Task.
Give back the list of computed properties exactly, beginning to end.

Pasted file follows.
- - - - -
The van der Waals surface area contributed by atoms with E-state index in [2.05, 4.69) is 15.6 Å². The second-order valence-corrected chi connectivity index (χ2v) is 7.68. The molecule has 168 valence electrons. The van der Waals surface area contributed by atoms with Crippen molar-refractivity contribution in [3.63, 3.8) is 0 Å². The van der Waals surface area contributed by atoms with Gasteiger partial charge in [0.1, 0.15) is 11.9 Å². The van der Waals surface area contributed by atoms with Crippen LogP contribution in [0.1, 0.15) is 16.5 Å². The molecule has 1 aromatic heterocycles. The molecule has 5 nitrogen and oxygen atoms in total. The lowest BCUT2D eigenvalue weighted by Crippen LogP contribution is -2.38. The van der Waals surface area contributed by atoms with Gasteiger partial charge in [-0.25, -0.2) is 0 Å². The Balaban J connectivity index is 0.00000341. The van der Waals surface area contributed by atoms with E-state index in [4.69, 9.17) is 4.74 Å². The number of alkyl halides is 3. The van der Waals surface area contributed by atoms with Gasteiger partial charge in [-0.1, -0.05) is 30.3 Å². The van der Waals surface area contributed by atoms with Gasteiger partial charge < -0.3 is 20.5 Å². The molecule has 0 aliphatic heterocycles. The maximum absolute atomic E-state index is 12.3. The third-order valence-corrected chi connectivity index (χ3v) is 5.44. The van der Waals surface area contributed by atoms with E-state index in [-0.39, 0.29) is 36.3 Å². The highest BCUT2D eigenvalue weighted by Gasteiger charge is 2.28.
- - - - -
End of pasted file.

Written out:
The van der Waals surface area contributed by atoms with E-state index in [2.05, 4.69) is 15.6 Å². The second-order valence-corrected chi connectivity index (χ2v) is 7.68. The molecule has 168 valence electrons. The van der Waals surface area contributed by atoms with Crippen molar-refractivity contribution in [3.63, 3.8) is 0 Å². The van der Waals surface area contributed by atoms with Gasteiger partial charge in [0.1, 0.15) is 11.9 Å². The van der Waals surface area contributed by atoms with Crippen LogP contribution in [0.1, 0.15) is 16.5 Å². The molecule has 1 aromatic heterocycles. The molecule has 5 nitrogen and oxygen atoms in total. The lowest BCUT2D eigenvalue weighted by Crippen LogP contribution is -2.38. The van der Waals surface area contributed by atoms with Gasteiger partial charge in [-0.25, -0.2) is 0 Å². The Balaban J connectivity index is 0.00000341. The van der Waals surface area contributed by atoms with E-state index in [4.69, 9.17) is 4.74 Å². The number of alkyl halides is 3. The van der Waals surface area contributed by atoms with Gasteiger partial charge in [-0.1, -0.05) is 30.3 Å². The van der Waals surface area contributed by atoms with Gasteiger partial charge < -0.3 is 20.5 Å². The molecule has 0 aliphatic heterocycles. The maximum absolute atomic E-state index is 12.3. The third-order valence-corrected chi connectivity index (χ3v) is 5.44. The van der Waals surface area contributed by atoms with E-state index in [-0.39, 0.29) is 36.3 Å². The highest BCUT2D eigenvalue weighted by Gasteiger charge is 2.28.